In ‘seven theses on American Politics’, Dylan Riley and Robert Brenner situate the 2022 mid-term results in the context of a broader capitalist conjuncture, one in which the ‘long downturn’ diagnosed in Brenner’s Economics of Global Turbulence (1998) has given birth to what they describe as ‘political capitalism’. Under this new regime of accumulation, ‘raw political power, rather than productive investment, is the key determinant of the rate of return’. Through most of the twentieth century, Riley and Brenner argue, Republicans and Democrats represented different coalitions of capitalists who appealed to voters with promises of future growth and prosperity. In today’s zero-sum conditions of secular stagnation, the parties have become ‘fiscal rather than productivist coalitions’, promising tax credits and state subsidies, or tariffs and small-business handouts.footnote1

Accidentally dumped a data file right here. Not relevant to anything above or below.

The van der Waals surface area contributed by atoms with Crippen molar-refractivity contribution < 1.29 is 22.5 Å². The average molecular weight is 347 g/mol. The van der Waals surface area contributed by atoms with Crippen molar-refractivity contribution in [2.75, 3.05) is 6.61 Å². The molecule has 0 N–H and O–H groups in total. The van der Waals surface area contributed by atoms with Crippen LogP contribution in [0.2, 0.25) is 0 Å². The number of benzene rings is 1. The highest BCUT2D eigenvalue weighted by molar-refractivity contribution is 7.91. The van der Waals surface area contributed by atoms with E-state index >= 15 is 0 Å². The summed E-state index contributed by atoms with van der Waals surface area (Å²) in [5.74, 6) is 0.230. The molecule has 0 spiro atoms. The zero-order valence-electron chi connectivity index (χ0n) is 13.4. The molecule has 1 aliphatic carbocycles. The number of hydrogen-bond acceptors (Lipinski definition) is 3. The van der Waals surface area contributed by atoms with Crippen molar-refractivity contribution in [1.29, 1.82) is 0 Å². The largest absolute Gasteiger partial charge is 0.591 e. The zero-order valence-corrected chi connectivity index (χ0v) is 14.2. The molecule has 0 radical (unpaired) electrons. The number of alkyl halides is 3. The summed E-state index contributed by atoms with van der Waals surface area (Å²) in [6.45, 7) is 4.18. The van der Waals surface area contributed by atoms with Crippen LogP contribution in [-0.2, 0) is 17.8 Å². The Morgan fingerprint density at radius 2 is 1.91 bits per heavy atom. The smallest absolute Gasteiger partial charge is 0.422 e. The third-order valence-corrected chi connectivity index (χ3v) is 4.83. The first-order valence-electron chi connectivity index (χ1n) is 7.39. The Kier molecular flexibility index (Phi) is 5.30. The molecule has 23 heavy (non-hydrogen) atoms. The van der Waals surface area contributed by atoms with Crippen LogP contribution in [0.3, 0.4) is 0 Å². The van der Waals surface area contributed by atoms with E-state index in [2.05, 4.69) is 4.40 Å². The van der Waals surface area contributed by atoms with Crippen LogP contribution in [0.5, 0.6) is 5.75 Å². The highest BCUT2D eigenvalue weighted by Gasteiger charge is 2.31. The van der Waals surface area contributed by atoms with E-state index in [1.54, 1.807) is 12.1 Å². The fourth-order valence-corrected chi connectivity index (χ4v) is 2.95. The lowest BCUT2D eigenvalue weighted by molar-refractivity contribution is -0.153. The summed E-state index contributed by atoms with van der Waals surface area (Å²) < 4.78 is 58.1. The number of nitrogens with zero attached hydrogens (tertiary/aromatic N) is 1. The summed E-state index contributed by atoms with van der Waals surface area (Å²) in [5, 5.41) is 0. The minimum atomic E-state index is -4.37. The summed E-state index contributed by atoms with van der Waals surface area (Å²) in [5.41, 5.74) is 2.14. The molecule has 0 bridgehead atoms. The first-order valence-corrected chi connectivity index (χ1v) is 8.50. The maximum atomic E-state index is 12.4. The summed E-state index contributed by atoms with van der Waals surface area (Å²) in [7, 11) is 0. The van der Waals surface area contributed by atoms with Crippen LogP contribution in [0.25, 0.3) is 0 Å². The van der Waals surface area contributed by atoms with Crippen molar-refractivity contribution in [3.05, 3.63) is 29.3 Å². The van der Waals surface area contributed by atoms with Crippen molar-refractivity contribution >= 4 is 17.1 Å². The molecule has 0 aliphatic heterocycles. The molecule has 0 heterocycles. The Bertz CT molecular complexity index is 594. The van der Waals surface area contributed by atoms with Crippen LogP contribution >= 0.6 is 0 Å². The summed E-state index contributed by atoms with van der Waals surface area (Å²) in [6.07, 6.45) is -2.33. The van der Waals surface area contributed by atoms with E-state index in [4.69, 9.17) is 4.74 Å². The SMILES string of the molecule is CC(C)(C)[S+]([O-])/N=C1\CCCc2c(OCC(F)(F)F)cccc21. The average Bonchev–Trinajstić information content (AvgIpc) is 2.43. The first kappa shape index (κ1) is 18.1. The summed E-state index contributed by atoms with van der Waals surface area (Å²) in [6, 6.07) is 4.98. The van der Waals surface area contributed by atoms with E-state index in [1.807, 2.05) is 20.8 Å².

In the last number of nlr, Matt Karp engaged with Riley and Brenner’s diagnosis of a new ‘non-class but robustly material’ us politics, counter-posing an alternative ‘class’ explanation for white workers’ gop vote.footnote2 Here I want to concentrate instead on the underlying political-economic presuppositions of their ‘Seven Theses’: the claim that we are witnessing the rise of a new ‘political capitalism’ characterized by politically engineered upward redistribution, and the Brennerite analysis of the long downturn that underpins it. I think the case made so far for this new regime has been unconvincing, but I appreciate the spur to thinking offered by the article and its ‘experimental and provisional spirit’. What follows, which raises doubts and questions rather than proposing an alternative model, is offered in the same inquiring spirit.